• Although not the focus of the First Amendment questions presented to the Court, the parties several times addressed the interplay between the First Amendment and Section 230 of the Communications Act.  Section 230 provides immunity to providers of an “interactive computer service” from civil liability for third-party content posted on their sites.  Among other issues, the parties disputed whether social media companies could simultaneously seek First Amendment protection for the moderation of third-party content on their platforms, and obtain immunity from liability for such content under Section 230.  The States argued that social media companies could not maintain both positions.  The plaintiffs disagreed, arguing, in part, that Congress enacted Section 230 precisely in order to enable providers to exercise the type of editorial discretion in which social media companies engage.

It remains to be seen how, if at all, the Supreme Court will address Section 230 in ruling on the NetChoice cases.  Regardless of how the Court decides this particular issue, however, its decision could have significant implications for First Amendment jurisprudence as it relates to online providers’ ability to moderate third-party content on their sites.  The Court is expected to issue its ruling in NetChoice in the current term, which ends in June.

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Photo of Yaron Dori Yaron Dori

Yaron Dori has over 25 years of experience advising technology, telecommunications, media, life sciences, and other types of companies on their most pressing business challenges. He is a former chair of the firm’s technology, communications and media practices and currently serves on the…

Yaron Dori has over 25 years of experience advising technology, telecommunications, media, life sciences, and other types of companies on their most pressing business challenges. He is a former chair of the firm’s technology, communications and media practices and currently serves on the firm’s eight-person Management Committee.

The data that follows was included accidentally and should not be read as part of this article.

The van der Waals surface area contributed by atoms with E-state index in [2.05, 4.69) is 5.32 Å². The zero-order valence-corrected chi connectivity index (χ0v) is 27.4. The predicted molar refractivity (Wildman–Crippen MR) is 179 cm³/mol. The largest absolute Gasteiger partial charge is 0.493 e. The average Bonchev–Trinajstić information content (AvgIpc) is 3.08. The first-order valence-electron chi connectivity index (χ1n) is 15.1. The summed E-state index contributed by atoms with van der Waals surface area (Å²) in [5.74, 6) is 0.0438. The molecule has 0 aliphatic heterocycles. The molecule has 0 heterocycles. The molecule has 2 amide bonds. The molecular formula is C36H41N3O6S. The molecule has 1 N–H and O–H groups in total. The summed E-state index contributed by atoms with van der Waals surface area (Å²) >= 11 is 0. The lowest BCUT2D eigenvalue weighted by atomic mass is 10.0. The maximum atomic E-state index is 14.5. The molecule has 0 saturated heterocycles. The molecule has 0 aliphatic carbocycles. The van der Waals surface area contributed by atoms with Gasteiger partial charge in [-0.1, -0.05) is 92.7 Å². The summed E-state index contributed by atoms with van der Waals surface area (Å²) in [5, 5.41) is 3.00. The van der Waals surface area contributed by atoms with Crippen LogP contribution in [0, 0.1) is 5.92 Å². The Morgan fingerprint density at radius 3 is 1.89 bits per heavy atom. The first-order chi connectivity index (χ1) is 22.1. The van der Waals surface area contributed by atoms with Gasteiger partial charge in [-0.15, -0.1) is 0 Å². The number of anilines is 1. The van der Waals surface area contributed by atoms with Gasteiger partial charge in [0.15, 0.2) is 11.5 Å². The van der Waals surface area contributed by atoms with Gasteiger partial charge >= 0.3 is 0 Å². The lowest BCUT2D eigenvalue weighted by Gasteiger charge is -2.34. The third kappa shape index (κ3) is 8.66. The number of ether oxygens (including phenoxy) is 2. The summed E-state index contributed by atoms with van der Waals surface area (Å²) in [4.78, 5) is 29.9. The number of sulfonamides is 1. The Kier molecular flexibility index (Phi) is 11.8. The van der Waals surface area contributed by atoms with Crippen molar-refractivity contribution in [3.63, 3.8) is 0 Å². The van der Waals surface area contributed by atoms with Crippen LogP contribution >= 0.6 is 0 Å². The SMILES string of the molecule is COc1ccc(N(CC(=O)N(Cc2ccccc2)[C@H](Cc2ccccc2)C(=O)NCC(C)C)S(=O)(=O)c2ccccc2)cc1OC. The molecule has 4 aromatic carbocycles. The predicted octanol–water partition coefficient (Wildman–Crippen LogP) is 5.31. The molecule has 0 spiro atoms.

Yaron’s practice advises clients on strategic planning, policy development, transactions, investigations and enforcement, and regulatory compliance.

Early in his career, Yaron advised telecommunications companies and investors on regulatory policy and frameworks that led to the development of broadband networks. When those networks became bidirectional and enabled companies to collect consumer data, he advised those companies on their data privacy and consumer protection obligations. Today, as new technologies such as Artificial Intelligence (AI) are being used to enhance the applications and services offered by such companies, he advises them on associated legal and regulatory obligations and risks. It is this varied background – which tracks the evolution of the technology industry – that enables Yaron to provide clients with a holistic, 360-degree view of technology policy, regulation, compliance, and enforcement.

Yaron represents clients before federal regulatory agencies—including the Federal Communications Commission (FCC), the Federal Trade Commission (FTC), and the Department of Commerce (DOC)—and the U.S. Congress in connection with a range of issues under the Communications Act, the Federal Trade Commission Act, and similar statutes. He also represents clients on state regulatory and enforcement matters, including those that pertain to telecommunications, data privacy, and consumer protection regulation. His deep experience in each of these areas enables him to advise clients on a wide range of technology regulations and key business issues in which these areas intersect.

With respect to technology and telecommunications matters, Yaron advises clients on a broad range of business, policy and consumer-facing issues, including:

  • Artificial Intelligence and the Internet of Things;
  • Broadband deployment and regulation;